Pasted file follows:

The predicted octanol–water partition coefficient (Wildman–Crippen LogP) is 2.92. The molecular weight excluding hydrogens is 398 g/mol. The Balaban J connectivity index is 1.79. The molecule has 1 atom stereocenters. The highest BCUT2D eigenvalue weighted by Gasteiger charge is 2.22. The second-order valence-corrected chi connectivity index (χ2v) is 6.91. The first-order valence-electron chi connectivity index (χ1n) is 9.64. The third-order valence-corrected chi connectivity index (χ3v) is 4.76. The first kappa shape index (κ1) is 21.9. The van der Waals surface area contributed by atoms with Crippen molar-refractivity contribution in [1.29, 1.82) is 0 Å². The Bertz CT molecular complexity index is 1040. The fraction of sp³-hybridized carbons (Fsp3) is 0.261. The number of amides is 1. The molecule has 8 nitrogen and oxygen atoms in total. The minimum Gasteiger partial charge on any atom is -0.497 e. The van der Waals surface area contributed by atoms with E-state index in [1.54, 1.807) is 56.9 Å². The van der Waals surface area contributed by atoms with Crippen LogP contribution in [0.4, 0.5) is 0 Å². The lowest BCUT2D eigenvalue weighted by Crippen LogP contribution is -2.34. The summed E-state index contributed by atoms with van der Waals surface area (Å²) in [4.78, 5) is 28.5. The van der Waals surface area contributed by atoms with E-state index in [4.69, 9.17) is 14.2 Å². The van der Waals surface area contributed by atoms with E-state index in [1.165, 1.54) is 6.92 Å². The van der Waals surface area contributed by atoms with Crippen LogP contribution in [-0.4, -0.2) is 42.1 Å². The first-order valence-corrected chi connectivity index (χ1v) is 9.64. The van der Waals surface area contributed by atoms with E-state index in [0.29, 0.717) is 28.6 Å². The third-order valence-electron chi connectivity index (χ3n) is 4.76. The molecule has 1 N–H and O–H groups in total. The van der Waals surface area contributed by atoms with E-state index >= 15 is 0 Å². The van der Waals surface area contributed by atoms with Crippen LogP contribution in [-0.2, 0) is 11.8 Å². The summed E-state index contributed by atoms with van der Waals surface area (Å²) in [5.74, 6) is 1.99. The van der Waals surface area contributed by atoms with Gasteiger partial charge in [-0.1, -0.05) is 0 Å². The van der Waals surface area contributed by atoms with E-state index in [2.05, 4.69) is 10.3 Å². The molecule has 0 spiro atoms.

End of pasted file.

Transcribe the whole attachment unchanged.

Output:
The predicted octanol–water partition coefficient (Wildman–Crippen LogP) is 2.92. The molecular weight excluding hydrogens is 398 g/mol. The Balaban J connectivity index is 1.79. The molecule has 1 atom stereocenters. The highest BCUT2D eigenvalue weighted by Gasteiger charge is 2.22. The second-order valence-corrected chi connectivity index (χ2v) is 6.91. The first-order valence-electron chi connectivity index (χ1n) is 9.64. The third-order valence-corrected chi connectivity index (χ3v) is 4.76. The first kappa shape index (κ1) is 21.9. The van der Waals surface area contributed by atoms with Crippen molar-refractivity contribution in [1.29, 1.82) is 0 Å². The Bertz CT molecular complexity index is 1040. The fraction of sp³-hybridized carbons (Fsp3) is 0.261. The number of amides is 1. The molecule has 8 nitrogen and oxygen atoms in total. The minimum Gasteiger partial charge on any atom is -0.497 e. The van der Waals surface area contributed by atoms with E-state index in [1.54, 1.807) is 56.9 Å². The van der Waals surface area contributed by atoms with Crippen LogP contribution in [0.4, 0.5) is 0 Å². The lowest BCUT2D eigenvalue weighted by Crippen LogP contribution is -2.34. The summed E-state index contributed by atoms with van der Waals surface area (Å²) in [4.78, 5) is 28.5. The van der Waals surface area contributed by atoms with E-state index in [4.69, 9.17) is 14.2 Å². The van der Waals surface area contributed by atoms with E-state index in [1.165, 1.54) is 6.92 Å². The van der Waals surface area contributed by atoms with Crippen LogP contribution in [-0.4, -0.2) is 42.1 Å². The first-order valence-corrected chi connectivity index (χ1v) is 9.64. The van der Waals surface area contributed by atoms with E-state index in [0.29, 0.717) is 28.6 Å². The third-order valence-electron chi connectivity index (χ3n) is 4.76. The molecule has 1 N–H and O–H groups in total. The van der Waals surface area contributed by atoms with E-state index >= 15 is 0 Å². The van der Waals surface area contributed by atoms with Crippen LogP contribution in [-0.2, 0) is 11.8 Å². The summed E-state index contributed by atoms with van der Waals surface area (Å²) in [5.74, 6) is 1.99. The van der Waals surface area contributed by atoms with Gasteiger partial charge in [-0.1, -0.05) is 0 Å². The van der Waals surface area contributed by atoms with E-state index in [2.05, 4.69) is 10.3 Å². The molecule has 0 spiro atoms.